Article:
Author: Lisa Jewell
First Published: 2009
From the Cover:
When she was nine years old, Melody Browne's house burned down, taking every toy, every old Christmas card with it. But is also took all her memories – Melody Browne can remember nothing before her ninth birthday. Now in her early thirties, Melody lives in a small flat in the middle of London with her seventeen-year-old son. She’s made a good life for them both and she likes it that way. Until one night something extraordinary happens. Whilst attending a hypnotist show with her first date in years, she faints – and when she comes round she starts to remember. At first her memories mean nothing to her but then she begins to piece together the story of her her childhood. But with every mystery she solves another one materialises. And Melody begins to wonder if she’ll ever know the truth about her past…
My first reaction to this book was I’m afraid, a little lukewarm. I mean, the blurb on the back sounded a bit cliché (although I insisted on reading it because I’d heard so many great things about Jewell), the sentences were long and windy, and the writing style was a little confusing. For the first 70 pages of the book, I found myself trying to decipher some of the lines and figuring out whether I was reading a flashback derived from Melody’s current state of mind or whether I was just reading about her past in narrative form.
Despite my scepticism, I’m not one to put down a book so soon, and I’m glad I soldiered on with this one because it turned out to be a pretty groovy read after all. Once I got the hang of the flits in between the past and present, the storyline proved to be quite captivating. Melody is a character that one could immediately connect with and the revelation over the lost pieces of her life is heart-rending.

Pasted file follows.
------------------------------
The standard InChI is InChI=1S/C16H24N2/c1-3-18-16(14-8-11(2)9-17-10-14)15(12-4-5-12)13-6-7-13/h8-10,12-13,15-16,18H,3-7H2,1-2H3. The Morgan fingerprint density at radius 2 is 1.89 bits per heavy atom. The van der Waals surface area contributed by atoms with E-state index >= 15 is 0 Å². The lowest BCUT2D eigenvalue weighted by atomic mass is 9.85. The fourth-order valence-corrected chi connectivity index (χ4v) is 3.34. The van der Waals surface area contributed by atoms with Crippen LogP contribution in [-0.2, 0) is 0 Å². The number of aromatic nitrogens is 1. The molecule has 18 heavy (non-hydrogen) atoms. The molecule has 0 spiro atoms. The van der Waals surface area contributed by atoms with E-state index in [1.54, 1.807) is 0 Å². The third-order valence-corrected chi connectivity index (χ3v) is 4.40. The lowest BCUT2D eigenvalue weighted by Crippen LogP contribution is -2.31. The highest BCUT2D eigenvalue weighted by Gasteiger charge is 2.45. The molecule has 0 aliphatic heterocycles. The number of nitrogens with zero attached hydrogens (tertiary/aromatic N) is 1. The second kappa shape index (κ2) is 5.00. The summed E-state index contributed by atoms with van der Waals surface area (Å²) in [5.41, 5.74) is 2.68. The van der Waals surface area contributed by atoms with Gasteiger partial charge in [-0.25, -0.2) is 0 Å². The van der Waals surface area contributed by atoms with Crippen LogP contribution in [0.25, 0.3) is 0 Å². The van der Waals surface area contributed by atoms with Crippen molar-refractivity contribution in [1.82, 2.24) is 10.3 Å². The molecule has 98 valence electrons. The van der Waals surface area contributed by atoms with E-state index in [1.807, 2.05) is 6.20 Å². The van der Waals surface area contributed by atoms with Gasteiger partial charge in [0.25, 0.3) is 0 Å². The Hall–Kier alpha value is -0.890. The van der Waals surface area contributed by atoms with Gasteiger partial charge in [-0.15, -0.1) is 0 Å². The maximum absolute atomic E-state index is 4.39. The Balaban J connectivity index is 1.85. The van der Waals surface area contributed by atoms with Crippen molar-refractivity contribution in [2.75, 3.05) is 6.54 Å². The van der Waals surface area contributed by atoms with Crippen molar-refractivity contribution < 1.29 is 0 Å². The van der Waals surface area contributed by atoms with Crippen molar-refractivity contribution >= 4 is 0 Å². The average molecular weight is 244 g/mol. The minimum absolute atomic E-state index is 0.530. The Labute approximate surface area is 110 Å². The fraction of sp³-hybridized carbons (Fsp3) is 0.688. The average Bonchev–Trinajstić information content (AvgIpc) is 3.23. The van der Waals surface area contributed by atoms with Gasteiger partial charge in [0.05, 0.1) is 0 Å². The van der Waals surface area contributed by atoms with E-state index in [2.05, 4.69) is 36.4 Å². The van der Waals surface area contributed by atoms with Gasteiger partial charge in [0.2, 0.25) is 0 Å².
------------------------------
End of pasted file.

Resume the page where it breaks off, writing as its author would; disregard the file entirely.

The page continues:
There were a few scenes that took place during Melody’s forgotten childhood that are very true and relevant to the real world today, and these issues were tackled beautifully by Jewell.
In one of the scenes where Melody was only 5, her stepmom Jacqui tries to explain to her about her parents’ divorce...“You see, children are the most precious thing in all the world, more precious and important than anything, and even though your mommy and daddy aren’t friends anymore, they’ll always be glad they used to be, because it meant that they made you”… In today’s world and age, divorce is such a common thing and I find myself constantly wondering about the effects of it on young children. I think Jewell did a wonderful job of explaining it in a manner that was both acceptable and easy on the mind of a 5 year old.
In another scene, little Melody is having ice-cream in Broadstairs with her mom’s landlord. She’s feeling sad and forlorn because she misses her baby stepsister (who lives all the way in London with her stepmom). She starts to cry because she’s worried that her baby stepsister will forget all about her. In an attempt to cheer her up, her mom’s landlord says…”Babies are very clever. She’ll remember your smell, and then, when she gets older, she’ll remember your face and, you know, she’ll save all her best smiles for you, because when she sees you it’ll be like a special treat”…. This was sort of a tear-jerking moment for me. Coming from a broken family, Melody formed a bond so strong with her step-sister, it was very hard not to get emotional at her reaction when she learns about their inevitable separation.
Overall, I think this is a wonderful read that people can relate to. Jewell has managed to highlight the severity of family issues on a child and at the same time, come up with a heart-warming story that does not disappoint.